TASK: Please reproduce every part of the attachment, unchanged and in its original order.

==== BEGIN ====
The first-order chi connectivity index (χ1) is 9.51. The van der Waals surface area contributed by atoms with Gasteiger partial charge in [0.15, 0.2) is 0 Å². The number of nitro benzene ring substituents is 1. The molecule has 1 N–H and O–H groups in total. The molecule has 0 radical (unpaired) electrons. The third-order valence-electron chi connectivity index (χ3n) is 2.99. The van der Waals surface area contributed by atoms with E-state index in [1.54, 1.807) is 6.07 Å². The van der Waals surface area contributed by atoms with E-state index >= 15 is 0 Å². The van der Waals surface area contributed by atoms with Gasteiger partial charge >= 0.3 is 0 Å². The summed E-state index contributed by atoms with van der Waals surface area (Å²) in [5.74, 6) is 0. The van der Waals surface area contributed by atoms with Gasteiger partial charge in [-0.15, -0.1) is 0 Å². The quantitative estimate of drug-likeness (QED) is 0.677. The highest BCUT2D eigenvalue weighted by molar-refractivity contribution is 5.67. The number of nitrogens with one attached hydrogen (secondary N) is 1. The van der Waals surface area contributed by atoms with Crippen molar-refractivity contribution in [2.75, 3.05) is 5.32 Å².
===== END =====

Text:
The first-order chi connectivity index (χ1) is 9.51. The van der Waals surface area contributed by atoms with Gasteiger partial charge in [0.15, 0.2) is 0 Å². The number of nitro benzene ring substituents is 1. The molecule has 1 N–H and O–H groups in total. The molecule has 0 radical (unpaired) electrons. The third-order valence-electron chi connectivity index (χ3n) is 2.99. The van der Waals surface area contributed by atoms with E-state index in [1.54, 1.807) is 6.07 Å². The van der Waals surface area contributed by atoms with E-state index >= 15 is 0 Å². The van der Waals surface area contributed by atoms with Gasteiger partial charge >= 0.3 is 0 Å². The summed E-state index contributed by atoms with van der Waals surface area (Å²) in [5.74, 6) is 0. The van der Waals surface area contributed by atoms with Gasteiger partial charge in [-0.15, -0.1) is 0 Å². The quantitative estimate of drug-likeness (QED) is 0.677. The highest BCUT2D eigenvalue weighted by molar-refractivity contribution is 5.67. The number of nitrogens with one attached hydrogen (secondary N) is 1. The van der Waals surface area contributed by atoms with Crippen molar-refractivity contribution in [2.75, 3.05) is 5.32 Å².